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This VR Game Doubles As A Clean Water Educational Tool

Pollutants become monsters in this HTC Vive clean water educational game.

It seems like there’s been a surge in environmental awareness VR Content recently, but it’s never been done quite like this. Non-profit organization Water is Life, known for creative campaigns including Hashtag Killer and Kenya Bucket List, has taken activism VR to new heights with brand new game, Hidden Dangers.

Water is Life teamed up with ad agency Deutsch, game developer Ntropic + Tactic, and VR studio m ss ng p eces to create a VR experience that is both educational and unforgettable. A powerful, three-minute short (below) was created documenting the process to raise awareness and funds for the project. Shot on location in Thailand, the film follows a young girl named Wanjai who lives near the Khao Laem River. The river is a source of life for Wanjai and her villagers—it connects them to larger villages and provides water essential for essential activities like cooking, drinking, and cleaning. However, the river is often dirty and undrinkable due to the Hidden Dangers lurking in the water—the very same ones that Wanjai and her classmates later battle within the VR game.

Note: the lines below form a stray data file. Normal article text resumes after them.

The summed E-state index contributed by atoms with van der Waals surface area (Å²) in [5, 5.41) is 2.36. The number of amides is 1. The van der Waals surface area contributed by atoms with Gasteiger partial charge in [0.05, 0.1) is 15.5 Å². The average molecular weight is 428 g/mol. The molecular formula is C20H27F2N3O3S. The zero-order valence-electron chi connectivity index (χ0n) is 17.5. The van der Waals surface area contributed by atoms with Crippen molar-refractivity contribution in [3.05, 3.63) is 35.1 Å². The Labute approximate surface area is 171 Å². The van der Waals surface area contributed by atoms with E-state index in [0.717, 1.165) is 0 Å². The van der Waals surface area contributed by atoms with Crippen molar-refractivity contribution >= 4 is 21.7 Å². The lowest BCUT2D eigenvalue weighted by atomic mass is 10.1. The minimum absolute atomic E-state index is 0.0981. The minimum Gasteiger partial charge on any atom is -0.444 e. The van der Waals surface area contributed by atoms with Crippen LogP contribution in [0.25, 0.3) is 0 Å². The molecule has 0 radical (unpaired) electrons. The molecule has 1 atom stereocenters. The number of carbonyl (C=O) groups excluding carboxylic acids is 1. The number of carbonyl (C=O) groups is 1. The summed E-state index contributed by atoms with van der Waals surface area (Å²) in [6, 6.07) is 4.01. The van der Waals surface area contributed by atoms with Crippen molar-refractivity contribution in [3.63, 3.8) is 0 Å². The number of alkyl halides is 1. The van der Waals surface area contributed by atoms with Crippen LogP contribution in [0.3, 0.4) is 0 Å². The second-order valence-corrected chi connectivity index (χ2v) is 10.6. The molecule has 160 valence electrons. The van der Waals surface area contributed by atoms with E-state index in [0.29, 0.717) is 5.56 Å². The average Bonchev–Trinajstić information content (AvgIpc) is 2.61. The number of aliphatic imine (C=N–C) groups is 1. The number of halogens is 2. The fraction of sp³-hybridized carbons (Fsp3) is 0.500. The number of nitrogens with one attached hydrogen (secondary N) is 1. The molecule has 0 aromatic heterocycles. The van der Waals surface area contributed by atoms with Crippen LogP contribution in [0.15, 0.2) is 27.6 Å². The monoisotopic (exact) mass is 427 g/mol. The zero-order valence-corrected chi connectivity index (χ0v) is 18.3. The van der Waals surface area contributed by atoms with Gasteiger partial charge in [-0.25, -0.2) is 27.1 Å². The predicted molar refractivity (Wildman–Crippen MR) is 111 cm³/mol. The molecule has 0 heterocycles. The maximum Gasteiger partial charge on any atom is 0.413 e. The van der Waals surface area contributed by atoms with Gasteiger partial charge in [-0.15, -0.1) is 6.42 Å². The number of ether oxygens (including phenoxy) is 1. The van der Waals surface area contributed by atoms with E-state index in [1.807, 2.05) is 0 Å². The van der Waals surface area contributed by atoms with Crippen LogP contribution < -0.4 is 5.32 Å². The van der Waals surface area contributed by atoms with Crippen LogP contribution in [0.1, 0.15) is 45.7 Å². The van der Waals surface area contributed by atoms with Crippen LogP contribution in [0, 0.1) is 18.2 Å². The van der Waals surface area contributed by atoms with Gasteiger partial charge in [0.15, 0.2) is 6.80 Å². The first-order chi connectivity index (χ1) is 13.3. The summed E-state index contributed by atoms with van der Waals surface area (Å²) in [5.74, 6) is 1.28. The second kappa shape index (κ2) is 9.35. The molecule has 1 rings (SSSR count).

One by one, Wanjai and her classmates entered the VR world and battled “river monsters,” including trash, pollutants, chemicals, and more, using a straw-like weapon to suck them up as their peers watch the experience live on the big screen. After each student had the chance to experience virtual reality, the Water is Life team provided real life versions of the straw-weapons that they used to defeat the monsters within the game—water filters.

It was important to the Water is Life team that the students were provided with a once in a lifetime experience, and by giving the students—who have never even heard of virtual reality before—the opportunity to experience a VR version of their very own river and world was a massive success. However, it was even more important that the students left with the knowledge and ability to maintain clean drinking water for themselves and their families, and Water is Life founder and CEO Ken Surrite believes that VR made that goal possible. “We realized that by using VR, we could make the real dangers visible. These children will never forget the monsters they saw, but they also won’t forget how to clean the water and defeat them.”

Watch Hidden Dangers gameplay below:

Water is Life hopes that the Hidden Dangers campaign will help raise funds for their efforts to provide water filters—which can be distributed for as little as ten dollars—to as many people as possible.  “Clean water is a universal problem, and the Hidden Dangers marketing campaign is a smart, artistic way to bring real-world problems — and their solutions — to the forefront,” said Surrite.

The game will continue to travel to schools around the world and additional educational information can be found on the Water is Life website.

About the Scout

Presley West

Emory University student, VRScout Intern, Storyteller, and Amateur Dog Walker.

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